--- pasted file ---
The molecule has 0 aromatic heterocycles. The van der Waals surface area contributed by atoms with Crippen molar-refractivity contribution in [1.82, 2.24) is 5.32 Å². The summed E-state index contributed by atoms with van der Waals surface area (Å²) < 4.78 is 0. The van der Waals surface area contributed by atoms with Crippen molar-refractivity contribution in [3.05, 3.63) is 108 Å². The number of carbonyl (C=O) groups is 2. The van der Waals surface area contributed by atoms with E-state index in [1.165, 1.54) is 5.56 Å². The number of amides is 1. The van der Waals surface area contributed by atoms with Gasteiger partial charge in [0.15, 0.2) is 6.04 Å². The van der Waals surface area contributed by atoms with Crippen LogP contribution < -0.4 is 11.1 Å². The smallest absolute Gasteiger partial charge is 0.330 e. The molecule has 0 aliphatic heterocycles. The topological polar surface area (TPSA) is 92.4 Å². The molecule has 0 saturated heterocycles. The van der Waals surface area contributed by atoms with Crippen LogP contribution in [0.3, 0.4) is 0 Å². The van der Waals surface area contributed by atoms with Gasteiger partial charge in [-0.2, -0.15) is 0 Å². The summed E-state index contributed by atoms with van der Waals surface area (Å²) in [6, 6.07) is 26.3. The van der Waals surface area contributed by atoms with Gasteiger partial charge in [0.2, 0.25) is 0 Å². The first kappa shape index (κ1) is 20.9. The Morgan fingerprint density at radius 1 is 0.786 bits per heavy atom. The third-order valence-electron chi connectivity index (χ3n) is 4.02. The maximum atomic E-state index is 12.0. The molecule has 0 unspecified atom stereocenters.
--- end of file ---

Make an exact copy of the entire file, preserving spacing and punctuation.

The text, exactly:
The molecule has 0 aromatic heterocycles. The van der Waals surface area contributed by atoms with Crippen molar-refractivity contribution in [1.82, 2.24) is 5.32 Å². The summed E-state index contributed by atoms with van der Waals surface area (Å²) < 4.78 is 0. The van der Waals surface area contributed by atoms with Crippen molar-refractivity contribution in [3.05, 3.63) is 108 Å². The number of carbonyl (C=O) groups is 2. The van der Waals surface area contributed by atoms with E-state index in [1.165, 1.54) is 5.56 Å². The number of amides is 1. The van der Waals surface area contributed by atoms with Gasteiger partial charge in [0.15, 0.2) is 6.04 Å². The van der Waals surface area contributed by atoms with Crippen LogP contribution < -0.4 is 11.1 Å². The smallest absolute Gasteiger partial charge is 0.330 e. The molecule has 0 aliphatic heterocycles. The topological polar surface area (TPSA) is 92.4 Å². The molecule has 0 saturated heterocycles. The van der Waals surface area contributed by atoms with Crippen LogP contribution in [0.3, 0.4) is 0 Å². The van der Waals surface area contributed by atoms with Gasteiger partial charge in [-0.2, -0.15) is 0 Å². The summed E-state index contributed by atoms with van der Waals surface area (Å²) in [6, 6.07) is 26.3. The van der Waals surface area contributed by atoms with Gasteiger partial charge in [0.2, 0.25) is 0 Å². The first kappa shape index (κ1) is 20.9. The Morgan fingerprint density at radius 1 is 0.786 bits per heavy atom. The third-order valence-electron chi connectivity index (χ3n) is 4.02. The maximum atomic E-state index is 12.0. The molecule has 0 unspecified atom stereocenters.